The FOMC doves were out today. Governor Lael Brainard and Minneapolis Fed President Neel Kashkari weren’t enough to prevent a selloff across global equity markets. The weekend brought louder noises from North Korea as Kim Jong-un revealed that the country had the wherewithal to place a thermonuclear warhead on an ICBM. In an effort to enhance the rhetoric it appears that the state detonated a thermonuclear explosion as radiation levels were elevated and a minor tremor registered on seismographs in the North Asian region. The world is on edge as the United States, China, Russia and the United Nations decide how to deal with the “rogue” nation, an irrational actor in a rationally modeled world. Maybe economics is not the only dismal science?

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Notes From Underground: Laboring to Comprehend Gary Cohn’s CNBC Interview

September 3, 2017

CNBC promoted its interview with Gary Cohn for a couple of days so the head of the White House Economic Council could not have been caught off guard by any questions from the interviewers. Cohn was giving the recent unemployment data a positive spin, but that’s part of his job description. MY PROBLEM WITH COHN’S INTERVIEW WAS HIS PUSH TO CUT CORPORATE TAX RATES AS AN ANSWER TO FLAT WAGE GROWTH. His analysis that lower tax rates equals higher wages is preposterous and reflects the thought process of a Wall Street account executive. In response to David Faber’s query about the tax cut benefiting middle class workers COHN replied: “How does it not benefit the worker?” Cohn answers his own question by building the straw man argument: Any repatriation of foreign profits would boost equity prices as would any cut in domestic corporate taxes. For who owns most of the equity in the world today (another Straw Man by Cohn)? We know the biggest pool of owned equity are the pension funds, especially the public pension funds (fire, police, teachers municipal workers], “… thus we are helping Americans by delivering returns back to them.”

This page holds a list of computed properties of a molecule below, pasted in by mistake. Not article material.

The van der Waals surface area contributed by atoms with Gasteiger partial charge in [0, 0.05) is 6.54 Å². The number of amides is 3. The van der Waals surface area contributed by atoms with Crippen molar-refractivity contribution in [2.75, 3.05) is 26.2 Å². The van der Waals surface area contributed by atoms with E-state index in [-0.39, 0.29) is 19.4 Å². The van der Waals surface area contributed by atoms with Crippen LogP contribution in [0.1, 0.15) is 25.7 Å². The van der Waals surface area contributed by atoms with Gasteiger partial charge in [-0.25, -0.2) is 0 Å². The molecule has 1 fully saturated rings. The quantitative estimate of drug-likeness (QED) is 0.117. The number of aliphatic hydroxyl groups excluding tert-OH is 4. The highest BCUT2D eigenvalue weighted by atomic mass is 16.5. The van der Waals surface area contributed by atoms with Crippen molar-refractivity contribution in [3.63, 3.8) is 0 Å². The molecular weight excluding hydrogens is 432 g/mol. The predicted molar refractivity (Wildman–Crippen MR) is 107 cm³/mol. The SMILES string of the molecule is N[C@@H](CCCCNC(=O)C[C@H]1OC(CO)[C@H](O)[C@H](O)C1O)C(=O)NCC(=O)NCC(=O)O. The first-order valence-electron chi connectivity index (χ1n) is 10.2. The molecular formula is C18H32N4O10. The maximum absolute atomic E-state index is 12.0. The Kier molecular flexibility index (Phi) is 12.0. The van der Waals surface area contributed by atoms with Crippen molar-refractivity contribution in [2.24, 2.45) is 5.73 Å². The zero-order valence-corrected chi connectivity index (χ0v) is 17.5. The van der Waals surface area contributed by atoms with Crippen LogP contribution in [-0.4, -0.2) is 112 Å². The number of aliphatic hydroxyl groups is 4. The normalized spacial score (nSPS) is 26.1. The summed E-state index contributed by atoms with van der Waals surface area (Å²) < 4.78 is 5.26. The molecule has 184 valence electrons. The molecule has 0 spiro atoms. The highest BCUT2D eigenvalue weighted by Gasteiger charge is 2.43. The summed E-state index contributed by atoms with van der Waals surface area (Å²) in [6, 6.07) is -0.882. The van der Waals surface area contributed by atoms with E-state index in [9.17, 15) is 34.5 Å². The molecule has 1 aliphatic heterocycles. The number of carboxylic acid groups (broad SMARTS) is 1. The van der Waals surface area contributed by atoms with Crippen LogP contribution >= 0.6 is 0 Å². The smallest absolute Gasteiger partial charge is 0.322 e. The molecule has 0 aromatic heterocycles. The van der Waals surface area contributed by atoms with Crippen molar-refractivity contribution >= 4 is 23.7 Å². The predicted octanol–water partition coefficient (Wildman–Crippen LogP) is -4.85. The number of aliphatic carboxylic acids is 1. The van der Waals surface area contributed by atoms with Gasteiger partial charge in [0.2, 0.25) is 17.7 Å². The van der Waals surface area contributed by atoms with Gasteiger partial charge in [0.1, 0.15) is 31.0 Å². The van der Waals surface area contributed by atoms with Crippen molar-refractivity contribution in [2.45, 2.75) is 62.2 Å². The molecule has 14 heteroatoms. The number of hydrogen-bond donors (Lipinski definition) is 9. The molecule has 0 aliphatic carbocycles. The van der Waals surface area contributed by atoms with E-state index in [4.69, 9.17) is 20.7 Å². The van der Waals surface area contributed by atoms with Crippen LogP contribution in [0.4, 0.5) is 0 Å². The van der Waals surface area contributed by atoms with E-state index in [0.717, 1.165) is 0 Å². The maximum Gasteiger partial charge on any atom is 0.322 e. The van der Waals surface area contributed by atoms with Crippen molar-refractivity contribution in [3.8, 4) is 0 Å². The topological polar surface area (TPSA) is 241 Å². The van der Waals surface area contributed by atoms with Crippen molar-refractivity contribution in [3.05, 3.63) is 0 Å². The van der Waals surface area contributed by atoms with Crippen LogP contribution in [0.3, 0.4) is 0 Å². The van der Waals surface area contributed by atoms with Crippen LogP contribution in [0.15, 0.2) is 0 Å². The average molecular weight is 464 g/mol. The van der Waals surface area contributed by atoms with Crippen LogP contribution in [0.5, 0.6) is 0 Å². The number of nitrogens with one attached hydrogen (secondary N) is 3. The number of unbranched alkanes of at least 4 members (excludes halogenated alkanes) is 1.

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Notes From Underground: The Unemployment Data? I Suppose It’s Meaningless

August 31, 2017

It’s the first Friday of the month so that means we will have the jobs report at 7:30 CDT and 7:29:59 if you are a high frequency trading operation you do the math. Consensus is for 180,000 non-farm payrolls and the overall rate remaining unchanged at 4.3%. The most important piece is the average hourly earnings (AHE), which is predicted to be 0.2% which is lower than the July data. Regardless, with the economic impact from Hurricane Harvey still an unknown the FED will be kept from raising interest rates at its September meeting. But if the AHE is strong the FED may move to commence shrinking its balance sheet because Lael Brainard has already informed us that the FED analysts theorize that QT has far less economic impact then a RISE in the fed funds rate.

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Notes From Underground: Missiles Over Hokkaido

August 29, 2017

First of all, no matter what analysis we do it always pales in light of the human suffering that natural disasters bring upon people around the world. I am fortunate to be in a dry room, with warm clothes, food and, of course, an internet connection. It is often said that water is far worse than wind when it comes to the impact of hurricanes and typhoons. The human misery that deals with 40 inches of rain in a three-day period makes our prayers go out to all those affected by the devastation. Stop and take an inventory of the blessings we have on a daily basis. Houston, we can hear you.

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Notes From Underground: Arthur’s Song, Lost Between the Moon and New York City

August 28, 2017

A long-time reader of Notes From Underground posted a comment to a previous post promoting long GOLD/short YEN. When I asked him about this trade he noted the onset of currency wars. There is no question, as I have regularly shown that many foreign central banks’ currency’s strength is a reason to maintain very low interest rates and if in place QE programs. I certainly agree with Arthur about this narrative. But from a relative value perspective the Japanese yen has already benefited from its weakening versus the EURO, Aussie, Kiwi, Canada and Swiss franc.